This piece originally appeared at www.iloveaba.com

Posted in ABA

What Kind of Assessment is Right for Your Child?

By Mariela Vargas-Irwin, PSYD, BCBA-D, LABA, Executive Director of ABLS

Every day was hard with 5-year-old Tony. He would purposely find ways to annoy others and just did not seem to respond to consequences. The school tested him and said that there was nothing wrong; in fact, they said he was gifted.

Another child, Latoya, was never the same after being in a car accident. She cried all night and refused to get into any car. She also seemed to be unable to play with any of her previously preferred toys for long and had frequent tantrums.

Then there was 10-year-old Maria, who didn’t seem to be making any progress at school. She had an intellectual disability and her Individualized Education Program looked good on paper. However, she was becoming more aggressive each day and her language continued to be very limited.

Finally, Autumn, 2 years old, was in a fog. She stopped saying mama and dada, cried for no apparent reason, and ran in circles all the time.

Developmental and behavioral concerns about your children, such as those listed above, can be extremely distressing. Of course, you would do anything for your child!

But where to start?

What Tools Do I Need?

The first step is to consult your pediatrician. They will be able to rule out any possible medical problems and are more likely than a specialist to be able to see you quickly. Once a physical cause for your concerns is ruled out, your pediatrician will most likely refer you to a psychologist for an assessment. There are, however, several kinds of assessments that can be conducted.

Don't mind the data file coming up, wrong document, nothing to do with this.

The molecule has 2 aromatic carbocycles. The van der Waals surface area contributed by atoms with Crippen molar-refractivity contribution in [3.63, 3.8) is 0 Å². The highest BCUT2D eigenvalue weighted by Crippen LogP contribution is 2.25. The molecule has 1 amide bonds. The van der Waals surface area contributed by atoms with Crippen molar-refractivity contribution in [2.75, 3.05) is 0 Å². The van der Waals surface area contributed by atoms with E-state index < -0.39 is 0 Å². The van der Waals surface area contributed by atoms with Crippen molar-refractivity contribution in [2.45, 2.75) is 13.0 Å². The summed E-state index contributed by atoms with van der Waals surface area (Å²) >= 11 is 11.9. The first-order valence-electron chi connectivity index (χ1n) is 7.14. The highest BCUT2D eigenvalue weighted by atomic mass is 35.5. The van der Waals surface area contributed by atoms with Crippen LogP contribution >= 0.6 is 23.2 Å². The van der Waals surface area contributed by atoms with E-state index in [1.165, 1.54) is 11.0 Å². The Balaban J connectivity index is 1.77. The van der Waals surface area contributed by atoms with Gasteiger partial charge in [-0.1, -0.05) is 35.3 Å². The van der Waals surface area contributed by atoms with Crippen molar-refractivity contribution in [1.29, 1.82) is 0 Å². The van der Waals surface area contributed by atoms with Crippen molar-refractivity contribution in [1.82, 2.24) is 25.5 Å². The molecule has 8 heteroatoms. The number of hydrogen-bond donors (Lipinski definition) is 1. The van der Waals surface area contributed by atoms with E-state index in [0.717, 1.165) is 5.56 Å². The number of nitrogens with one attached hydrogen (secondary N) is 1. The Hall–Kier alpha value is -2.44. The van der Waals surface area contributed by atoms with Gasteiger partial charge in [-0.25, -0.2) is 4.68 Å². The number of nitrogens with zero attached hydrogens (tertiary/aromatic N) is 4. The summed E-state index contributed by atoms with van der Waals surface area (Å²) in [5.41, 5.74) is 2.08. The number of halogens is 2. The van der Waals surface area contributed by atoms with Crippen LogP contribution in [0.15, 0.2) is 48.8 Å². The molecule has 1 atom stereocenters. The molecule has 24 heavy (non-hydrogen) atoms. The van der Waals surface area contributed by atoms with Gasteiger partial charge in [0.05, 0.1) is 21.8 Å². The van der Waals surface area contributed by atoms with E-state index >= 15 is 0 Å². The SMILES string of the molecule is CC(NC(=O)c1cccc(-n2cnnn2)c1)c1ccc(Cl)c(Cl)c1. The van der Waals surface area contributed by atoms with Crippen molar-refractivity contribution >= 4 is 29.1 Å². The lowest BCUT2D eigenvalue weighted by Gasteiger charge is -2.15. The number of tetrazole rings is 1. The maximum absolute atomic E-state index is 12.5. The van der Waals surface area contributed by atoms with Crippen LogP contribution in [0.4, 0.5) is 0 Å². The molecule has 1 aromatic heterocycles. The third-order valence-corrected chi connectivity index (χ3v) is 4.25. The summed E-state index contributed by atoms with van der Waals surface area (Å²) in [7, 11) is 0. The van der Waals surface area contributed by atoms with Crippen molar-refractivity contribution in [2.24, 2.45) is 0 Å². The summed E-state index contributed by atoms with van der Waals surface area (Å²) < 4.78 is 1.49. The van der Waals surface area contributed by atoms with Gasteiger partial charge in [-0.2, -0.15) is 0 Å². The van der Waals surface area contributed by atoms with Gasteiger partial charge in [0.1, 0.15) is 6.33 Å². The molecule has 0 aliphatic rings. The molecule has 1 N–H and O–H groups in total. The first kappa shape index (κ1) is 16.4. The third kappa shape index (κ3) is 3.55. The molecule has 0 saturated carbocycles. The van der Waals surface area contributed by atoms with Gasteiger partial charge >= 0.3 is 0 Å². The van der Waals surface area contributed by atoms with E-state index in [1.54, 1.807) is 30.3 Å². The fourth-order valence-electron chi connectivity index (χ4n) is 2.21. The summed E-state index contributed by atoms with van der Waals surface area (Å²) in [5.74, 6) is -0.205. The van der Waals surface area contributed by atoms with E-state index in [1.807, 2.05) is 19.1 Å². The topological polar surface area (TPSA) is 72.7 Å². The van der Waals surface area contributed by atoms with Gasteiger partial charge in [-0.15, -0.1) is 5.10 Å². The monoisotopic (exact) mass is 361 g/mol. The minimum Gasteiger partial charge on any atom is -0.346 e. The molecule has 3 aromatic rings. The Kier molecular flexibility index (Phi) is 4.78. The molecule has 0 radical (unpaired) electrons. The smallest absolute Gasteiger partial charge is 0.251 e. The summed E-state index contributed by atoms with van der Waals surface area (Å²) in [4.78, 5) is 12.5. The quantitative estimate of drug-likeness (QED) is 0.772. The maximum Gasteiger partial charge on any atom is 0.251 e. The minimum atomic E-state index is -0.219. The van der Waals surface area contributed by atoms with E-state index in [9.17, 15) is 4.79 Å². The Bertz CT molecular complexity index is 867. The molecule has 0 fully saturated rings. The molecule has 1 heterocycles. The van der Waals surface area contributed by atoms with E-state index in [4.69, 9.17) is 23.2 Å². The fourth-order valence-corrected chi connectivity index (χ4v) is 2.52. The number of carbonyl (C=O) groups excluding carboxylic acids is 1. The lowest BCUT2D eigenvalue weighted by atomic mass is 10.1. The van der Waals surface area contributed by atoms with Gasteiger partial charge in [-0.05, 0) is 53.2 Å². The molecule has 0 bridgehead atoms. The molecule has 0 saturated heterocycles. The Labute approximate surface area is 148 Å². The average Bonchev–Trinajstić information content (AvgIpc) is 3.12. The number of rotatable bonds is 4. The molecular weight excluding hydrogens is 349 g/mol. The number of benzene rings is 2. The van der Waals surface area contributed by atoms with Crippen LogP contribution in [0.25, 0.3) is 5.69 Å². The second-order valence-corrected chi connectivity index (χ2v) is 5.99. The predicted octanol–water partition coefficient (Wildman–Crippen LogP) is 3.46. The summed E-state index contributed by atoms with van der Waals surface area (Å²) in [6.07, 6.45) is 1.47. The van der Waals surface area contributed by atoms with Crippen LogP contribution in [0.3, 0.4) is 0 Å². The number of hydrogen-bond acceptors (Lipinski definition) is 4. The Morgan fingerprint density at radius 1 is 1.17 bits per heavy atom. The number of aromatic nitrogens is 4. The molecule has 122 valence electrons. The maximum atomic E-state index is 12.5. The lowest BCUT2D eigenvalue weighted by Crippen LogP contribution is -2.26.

A Comprehensive Diagnostic Assessment will include a cognitive and an adaptive assessment. It may include both norm-referenced assessments that compare children to others, as well as criterion-referenced tests that compare students to themselves. A Comprehensive Diagnostic assessment may result in a diagnosis such as Autism or Attention Deficit Hyperactivity Disorder.

The psychologist or a behavior analyst may also perform a Functional Behavior Assessment. A Functional Behavior Assessment examines the functions of the behavior via direct and indirect methods helping guide the development of a Behavior Support Plan.

Another type of assessment that may be helpful is a Program Assessment. A Program Assessment includes a visit to your child’s school to determine whether their needs are being met and their Individualized Education Program is being implemented properly.

Lastly, a Neuropsychological Assessment examines executive functioning skills, attention, and memory, in addition to cognitive and adaptive skills. 

How Would Assessments Help My Child?

To speak to the above examples, Tony would need a Comprehensive Diagnostic Assessment and a Functional Assessment to ascertain the function of his aggressive and disruptive behavior. The fact that he is gifted intellectually does not rule out that he may be struggling with Attention Deficit Disorder with Hyperactivity, Autism, or Post Traumatic Stress Disorder.